By Patrick Gower
Labour Party leader David Shearer has long-held beliefs that taniwha must be respected when it comes to Maori and their interests in water. His views can be traced back to his master's thesis, and he stands by them today.
Water has been the big political issue of the year, but when Mr Shearer was first asked who owned it he didn't know.
But it turns out Mr Shearer has a degree of expertise on the issue - a master's thesis in fact. It was called Between Two Worlds, Maori Values and Environmental Decision-Making.
In his thesis he advocated that "the belief in taniwha or spiritual pollution…while they may appear irrational to many…cannot simply be dismissed as irrelevant”. It’s a belief he still holds today.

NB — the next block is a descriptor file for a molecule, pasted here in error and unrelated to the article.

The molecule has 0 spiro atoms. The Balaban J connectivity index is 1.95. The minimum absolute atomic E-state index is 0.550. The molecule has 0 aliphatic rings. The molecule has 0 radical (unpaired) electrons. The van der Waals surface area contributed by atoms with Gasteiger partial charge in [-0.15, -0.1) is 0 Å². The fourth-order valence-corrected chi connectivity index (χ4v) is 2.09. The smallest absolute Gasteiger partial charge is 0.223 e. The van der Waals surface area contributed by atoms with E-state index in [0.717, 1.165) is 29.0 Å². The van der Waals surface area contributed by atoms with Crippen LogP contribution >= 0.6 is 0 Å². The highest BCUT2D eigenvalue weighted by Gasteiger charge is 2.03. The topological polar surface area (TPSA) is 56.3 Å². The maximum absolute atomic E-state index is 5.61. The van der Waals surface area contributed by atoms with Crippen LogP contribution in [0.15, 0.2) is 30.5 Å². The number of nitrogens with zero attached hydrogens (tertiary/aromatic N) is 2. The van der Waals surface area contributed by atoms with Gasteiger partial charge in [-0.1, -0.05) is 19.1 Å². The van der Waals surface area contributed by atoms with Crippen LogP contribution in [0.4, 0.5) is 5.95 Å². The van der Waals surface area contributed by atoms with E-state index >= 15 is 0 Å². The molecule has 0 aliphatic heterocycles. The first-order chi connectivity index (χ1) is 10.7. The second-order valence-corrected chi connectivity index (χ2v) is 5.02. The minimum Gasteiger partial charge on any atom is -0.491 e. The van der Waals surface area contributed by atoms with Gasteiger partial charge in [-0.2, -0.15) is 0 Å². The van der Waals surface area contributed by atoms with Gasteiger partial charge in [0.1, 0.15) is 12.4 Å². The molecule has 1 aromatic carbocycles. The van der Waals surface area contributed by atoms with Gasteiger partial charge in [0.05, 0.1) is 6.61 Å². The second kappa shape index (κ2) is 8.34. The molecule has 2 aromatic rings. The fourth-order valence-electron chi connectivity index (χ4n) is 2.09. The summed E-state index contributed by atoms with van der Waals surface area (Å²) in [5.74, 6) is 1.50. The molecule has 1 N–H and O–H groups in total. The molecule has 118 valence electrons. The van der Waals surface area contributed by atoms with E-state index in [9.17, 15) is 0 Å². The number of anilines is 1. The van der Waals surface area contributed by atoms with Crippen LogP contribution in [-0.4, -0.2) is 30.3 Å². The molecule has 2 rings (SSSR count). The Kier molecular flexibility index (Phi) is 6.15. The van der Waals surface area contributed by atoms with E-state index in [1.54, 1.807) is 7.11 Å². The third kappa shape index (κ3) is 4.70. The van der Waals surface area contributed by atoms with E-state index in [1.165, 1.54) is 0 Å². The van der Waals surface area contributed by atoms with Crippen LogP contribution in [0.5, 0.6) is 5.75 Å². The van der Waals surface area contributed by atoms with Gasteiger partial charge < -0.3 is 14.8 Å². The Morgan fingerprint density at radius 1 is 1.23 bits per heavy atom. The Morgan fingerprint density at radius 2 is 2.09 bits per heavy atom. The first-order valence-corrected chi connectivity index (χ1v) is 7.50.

“I absolutely stick by that,” says the Labour Party leader. He says we should acknowledge taniwha. “We have been doing that for the last 20-something years when we have made decisions around water.”
But Mr Shearer isn't so keen on all his ideas from 1986, such as making 'Marae Forum', a "compulsory requirement" that developers, councils and Government must attend.
“That was 25 years ago. Things have moved on a lot since then.”
While the academic Mr Shearer suggested a provision in environmental law to "recognise the specific cultural relationship between Maori and their use of water”, the political Mr Shearer says it’s not needed now.
“We don't need to go legislatively to that I don't think,” he says.
For the record, Mr Shearer's position on water is now the same as Prime Minister John Key's.
“Nobody owns water. It’s everybody's resource.”
And like Mr Key, he says rights can be negotiated iwi by iwi, hapu by hapu, river by river.
“It doesn't work,” says Mr Shearer. “It doesn't work if you rush it and what John Key's going to do is rush this through.”
So Mr Shearer still believes taniwha must be respected, but he would no doubt prefer his old progressive views are kept on the back-burner because he'll be worried talk of taniwha will frighten voters.